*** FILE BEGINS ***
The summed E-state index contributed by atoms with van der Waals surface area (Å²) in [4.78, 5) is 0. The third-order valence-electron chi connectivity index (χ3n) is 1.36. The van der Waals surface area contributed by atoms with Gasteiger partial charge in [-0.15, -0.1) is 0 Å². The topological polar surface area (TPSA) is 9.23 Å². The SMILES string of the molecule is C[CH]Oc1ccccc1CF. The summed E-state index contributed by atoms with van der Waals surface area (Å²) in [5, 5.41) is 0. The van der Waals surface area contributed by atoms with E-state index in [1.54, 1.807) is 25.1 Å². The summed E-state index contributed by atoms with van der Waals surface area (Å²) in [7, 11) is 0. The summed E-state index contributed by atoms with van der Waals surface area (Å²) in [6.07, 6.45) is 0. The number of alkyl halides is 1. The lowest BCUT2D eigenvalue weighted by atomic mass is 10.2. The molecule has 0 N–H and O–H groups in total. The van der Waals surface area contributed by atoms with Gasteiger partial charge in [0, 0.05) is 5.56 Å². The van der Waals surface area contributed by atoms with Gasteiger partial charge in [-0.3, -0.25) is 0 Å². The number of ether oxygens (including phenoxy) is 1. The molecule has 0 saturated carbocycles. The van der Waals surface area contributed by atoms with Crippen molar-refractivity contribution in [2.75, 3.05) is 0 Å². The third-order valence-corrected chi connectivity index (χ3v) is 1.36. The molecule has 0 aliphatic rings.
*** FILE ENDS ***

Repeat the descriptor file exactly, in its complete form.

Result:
The summed E-state index contributed by atoms with van der Waals surface area (Å²) in [4.78, 5) is 0. The third-order valence-electron chi connectivity index (χ3n) is 1.36. The van der Waals surface area contributed by atoms with Gasteiger partial charge in [-0.15, -0.1) is 0 Å². The topological polar surface area (TPSA) is 9.23 Å². The SMILES string of the molecule is C[CH]Oc1ccccc1CF. The summed E-state index contributed by atoms with van der Waals surface area (Å²) in [5, 5.41) is 0. The van der Waals surface area contributed by atoms with E-state index in [1.54, 1.807) is 25.1 Å². The summed E-state index contributed by atoms with van der Waals surface area (Å²) in [7, 11) is 0. The summed E-state index contributed by atoms with van der Waals surface area (Å²) in [6.07, 6.45) is 0. The number of alkyl halides is 1. The lowest BCUT2D eigenvalue weighted by atomic mass is 10.2. The molecule has 0 N–H and O–H groups in total. The van der Waals surface area contributed by atoms with Gasteiger partial charge in [0, 0.05) is 5.56 Å². The van der Waals surface area contributed by atoms with Gasteiger partial charge in [-0.3, -0.25) is 0 Å². The number of ether oxygens (including phenoxy) is 1. The molecule has 0 saturated carbocycles. The van der Waals surface area contributed by atoms with Crippen molar-refractivity contribution in [2.75, 3.05) is 0 Å². The third-order valence-corrected chi connectivity index (χ3v) is 1.36. The molecule has 0 aliphatic rings.